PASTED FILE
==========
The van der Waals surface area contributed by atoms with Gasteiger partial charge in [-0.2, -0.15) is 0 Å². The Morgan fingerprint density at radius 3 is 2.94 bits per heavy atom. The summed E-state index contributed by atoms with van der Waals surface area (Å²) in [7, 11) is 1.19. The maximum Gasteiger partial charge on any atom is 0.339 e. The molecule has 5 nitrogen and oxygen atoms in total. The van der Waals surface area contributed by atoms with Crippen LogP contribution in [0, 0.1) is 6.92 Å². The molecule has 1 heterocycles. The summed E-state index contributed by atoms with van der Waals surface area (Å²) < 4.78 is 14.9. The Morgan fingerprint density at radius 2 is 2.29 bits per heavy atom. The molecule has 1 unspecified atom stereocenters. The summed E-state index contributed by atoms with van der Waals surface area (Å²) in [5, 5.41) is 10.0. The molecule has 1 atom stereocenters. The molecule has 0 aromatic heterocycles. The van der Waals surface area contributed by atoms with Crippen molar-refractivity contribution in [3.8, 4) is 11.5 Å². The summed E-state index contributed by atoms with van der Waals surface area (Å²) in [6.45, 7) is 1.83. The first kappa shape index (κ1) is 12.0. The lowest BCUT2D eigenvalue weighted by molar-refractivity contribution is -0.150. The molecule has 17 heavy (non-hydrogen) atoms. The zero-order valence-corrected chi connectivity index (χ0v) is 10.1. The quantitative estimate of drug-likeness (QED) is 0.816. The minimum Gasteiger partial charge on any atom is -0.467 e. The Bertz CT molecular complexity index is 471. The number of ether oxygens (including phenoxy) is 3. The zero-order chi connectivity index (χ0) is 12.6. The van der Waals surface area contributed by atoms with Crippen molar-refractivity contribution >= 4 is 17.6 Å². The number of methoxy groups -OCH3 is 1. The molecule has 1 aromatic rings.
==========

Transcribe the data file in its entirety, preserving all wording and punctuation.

The van der Waals surface area contributed by atoms with Gasteiger partial charge in [-0.2, -0.15) is 0 Å². The Morgan fingerprint density at radius 3 is 2.94 bits per heavy atom. The summed E-state index contributed by atoms with van der Waals surface area (Å²) in [7, 11) is 1.19. The maximum Gasteiger partial charge on any atom is 0.339 e. The molecule has 5 nitrogen and oxygen atoms in total. The van der Waals surface area contributed by atoms with Crippen LogP contribution in [0, 0.1) is 6.92 Å². The molecule has 1 heterocycles. The summed E-state index contributed by atoms with van der Waals surface area (Å²) < 4.78 is 14.9. The Morgan fingerprint density at radius 2 is 2.29 bits per heavy atom. The molecule has 1 unspecified atom stereocenters. The summed E-state index contributed by atoms with van der Waals surface area (Å²) in [5, 5.41) is 10.0. The molecule has 1 atom stereocenters. The molecule has 0 aromatic heterocycles. The van der Waals surface area contributed by atoms with Crippen molar-refractivity contribution in [3.8, 4) is 11.5 Å². The summed E-state index contributed by atoms with van der Waals surface area (Å²) in [6.45, 7) is 1.83. The first kappa shape index (κ1) is 12.0. The lowest BCUT2D eigenvalue weighted by molar-refractivity contribution is -0.150. The molecule has 17 heavy (non-hydrogen) atoms. The zero-order valence-corrected chi connectivity index (χ0v) is 10.1. The quantitative estimate of drug-likeness (QED) is 0.816. The minimum Gasteiger partial charge on any atom is -0.467 e. The Bertz CT molecular complexity index is 471. The number of ether oxygens (including phenoxy) is 3. The zero-order chi connectivity index (χ0) is 12.6. The van der Waals surface area contributed by atoms with Crippen molar-refractivity contribution >= 4 is 17.6 Å². The number of methoxy groups -OCH3 is 1. The molecule has 1 aromatic rings.